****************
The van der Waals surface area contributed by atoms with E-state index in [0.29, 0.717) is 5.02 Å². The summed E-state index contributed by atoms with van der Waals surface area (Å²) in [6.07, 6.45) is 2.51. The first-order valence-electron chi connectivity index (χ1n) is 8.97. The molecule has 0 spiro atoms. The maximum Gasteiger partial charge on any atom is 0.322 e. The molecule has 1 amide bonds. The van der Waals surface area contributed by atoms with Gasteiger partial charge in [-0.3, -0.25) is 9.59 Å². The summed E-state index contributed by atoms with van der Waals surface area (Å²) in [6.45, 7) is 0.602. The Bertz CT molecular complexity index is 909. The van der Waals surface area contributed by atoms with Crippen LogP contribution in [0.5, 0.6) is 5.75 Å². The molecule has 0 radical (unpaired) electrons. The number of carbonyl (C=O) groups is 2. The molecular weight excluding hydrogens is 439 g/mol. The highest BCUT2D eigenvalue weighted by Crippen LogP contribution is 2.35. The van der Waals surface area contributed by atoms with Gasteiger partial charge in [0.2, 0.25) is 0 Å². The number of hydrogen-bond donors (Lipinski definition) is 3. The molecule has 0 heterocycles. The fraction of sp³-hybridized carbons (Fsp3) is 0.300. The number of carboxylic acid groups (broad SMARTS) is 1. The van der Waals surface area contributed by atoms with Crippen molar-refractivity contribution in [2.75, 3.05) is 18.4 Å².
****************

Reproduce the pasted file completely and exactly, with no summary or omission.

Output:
The van der Waals surface area contributed by atoms with E-state index in [0.29, 0.717) is 5.02 Å². The summed E-state index contributed by atoms with van der Waals surface area (Å²) in [6.07, 6.45) is 2.51. The first-order valence-electron chi connectivity index (χ1n) is 8.97. The molecule has 0 spiro atoms. The maximum Gasteiger partial charge on any atom is 0.322 e. The molecule has 1 amide bonds. The van der Waals surface area contributed by atoms with Gasteiger partial charge in [-0.3, -0.25) is 9.59 Å². The summed E-state index contributed by atoms with van der Waals surface area (Å²) in [6.45, 7) is 0.602. The Bertz CT molecular complexity index is 909. The van der Waals surface area contributed by atoms with Crippen LogP contribution in [0.5, 0.6) is 5.75 Å². The molecule has 0 radical (unpaired) electrons. The number of carbonyl (C=O) groups is 2. The molecular weight excluding hydrogens is 439 g/mol. The highest BCUT2D eigenvalue weighted by Crippen LogP contribution is 2.35. The van der Waals surface area contributed by atoms with Gasteiger partial charge in [0.2, 0.25) is 0 Å². The number of hydrogen-bond donors (Lipinski definition) is 3. The molecule has 0 heterocycles. The fraction of sp³-hybridized carbons (Fsp3) is 0.300. The number of carboxylic acid groups (broad SMARTS) is 1. The van der Waals surface area contributed by atoms with Crippen molar-refractivity contribution in [2.75, 3.05) is 18.4 Å².